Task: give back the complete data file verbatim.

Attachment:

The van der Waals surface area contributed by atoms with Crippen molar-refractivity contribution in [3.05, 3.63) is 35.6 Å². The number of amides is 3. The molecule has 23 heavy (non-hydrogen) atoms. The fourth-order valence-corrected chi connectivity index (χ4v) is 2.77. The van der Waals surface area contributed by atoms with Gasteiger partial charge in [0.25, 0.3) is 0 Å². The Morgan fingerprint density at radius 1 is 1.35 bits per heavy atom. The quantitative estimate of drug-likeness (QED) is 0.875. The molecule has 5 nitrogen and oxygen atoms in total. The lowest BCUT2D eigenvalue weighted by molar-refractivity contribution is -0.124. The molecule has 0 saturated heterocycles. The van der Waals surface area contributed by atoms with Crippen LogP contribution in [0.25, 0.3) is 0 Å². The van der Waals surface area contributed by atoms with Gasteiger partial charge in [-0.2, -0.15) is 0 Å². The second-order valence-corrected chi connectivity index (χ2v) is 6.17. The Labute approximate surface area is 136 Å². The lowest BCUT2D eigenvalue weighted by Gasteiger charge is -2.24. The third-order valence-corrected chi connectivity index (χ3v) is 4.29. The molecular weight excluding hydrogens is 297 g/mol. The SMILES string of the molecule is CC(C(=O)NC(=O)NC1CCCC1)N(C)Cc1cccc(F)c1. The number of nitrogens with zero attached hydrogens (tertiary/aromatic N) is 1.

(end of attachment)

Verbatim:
The van der Waals surface area contributed by atoms with Crippen molar-refractivity contribution in [3.05, 3.63) is 35.6 Å². The number of amides is 3. The molecule has 23 heavy (non-hydrogen) atoms. The fourth-order valence-corrected chi connectivity index (χ4v) is 2.77. The van der Waals surface area contributed by atoms with Gasteiger partial charge in [0.25, 0.3) is 0 Å². The Morgan fingerprint density at radius 1 is 1.35 bits per heavy atom. The quantitative estimate of drug-likeness (QED) is 0.875. The molecule has 5 nitrogen and oxygen atoms in total. The lowest BCUT2D eigenvalue weighted by molar-refractivity contribution is -0.124. The molecule has 0 saturated heterocycles. The van der Waals surface area contributed by atoms with Crippen LogP contribution in [0.25, 0.3) is 0 Å². The van der Waals surface area contributed by atoms with Gasteiger partial charge in [-0.2, -0.15) is 0 Å². The second-order valence-corrected chi connectivity index (χ2v) is 6.17. The Labute approximate surface area is 136 Å². The lowest BCUT2D eigenvalue weighted by Gasteiger charge is -2.24. The third-order valence-corrected chi connectivity index (χ3v) is 4.29. The molecular weight excluding hydrogens is 297 g/mol. The SMILES string of the molecule is CC(C(=O)NC(=O)NC1CCCC1)N(C)Cc1cccc(F)c1. The number of nitrogens with zero attached hydrogens (tertiary/aromatic N) is 1.